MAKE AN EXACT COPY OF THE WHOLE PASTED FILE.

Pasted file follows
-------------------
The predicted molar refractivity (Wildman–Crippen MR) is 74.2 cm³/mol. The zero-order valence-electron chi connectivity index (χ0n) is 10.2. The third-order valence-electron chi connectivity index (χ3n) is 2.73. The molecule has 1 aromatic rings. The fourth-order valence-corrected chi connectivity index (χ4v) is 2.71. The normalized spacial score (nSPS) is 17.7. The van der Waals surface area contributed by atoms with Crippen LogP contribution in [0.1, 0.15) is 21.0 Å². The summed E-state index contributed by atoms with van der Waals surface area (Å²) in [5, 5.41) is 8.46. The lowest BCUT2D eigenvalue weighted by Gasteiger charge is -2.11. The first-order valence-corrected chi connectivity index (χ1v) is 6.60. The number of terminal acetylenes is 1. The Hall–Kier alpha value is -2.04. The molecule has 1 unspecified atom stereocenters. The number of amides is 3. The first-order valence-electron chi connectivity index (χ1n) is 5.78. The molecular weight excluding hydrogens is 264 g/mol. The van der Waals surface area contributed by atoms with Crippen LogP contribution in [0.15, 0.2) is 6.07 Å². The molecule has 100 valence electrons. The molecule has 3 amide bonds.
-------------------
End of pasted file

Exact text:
The predicted molar refractivity (Wildman–Crippen MR) is 74.2 cm³/mol. The zero-order valence-electron chi connectivity index (χ0n) is 10.2. The third-order valence-electron chi connectivity index (χ3n) is 2.73. The molecule has 1 aromatic rings. The fourth-order valence-corrected chi connectivity index (χ4v) is 2.71. The normalized spacial score (nSPS) is 17.7. The van der Waals surface area contributed by atoms with Crippen LogP contribution in [0.1, 0.15) is 21.0 Å². The summed E-state index contributed by atoms with van der Waals surface area (Å²) in [5, 5.41) is 8.46. The lowest BCUT2D eigenvalue weighted by Gasteiger charge is -2.11. The first-order valence-corrected chi connectivity index (χ1v) is 6.60. The number of terminal acetylenes is 1. The Hall–Kier alpha value is -2.04. The molecule has 1 unspecified atom stereocenters. The number of amides is 3. The first-order valence-electron chi connectivity index (χ1n) is 5.78. The molecular weight excluding hydrogens is 264 g/mol. The van der Waals surface area contributed by atoms with Crippen LogP contribution in [0.15, 0.2) is 6.07 Å². The molecule has 100 valence electrons. The molecule has 3 amide bonds.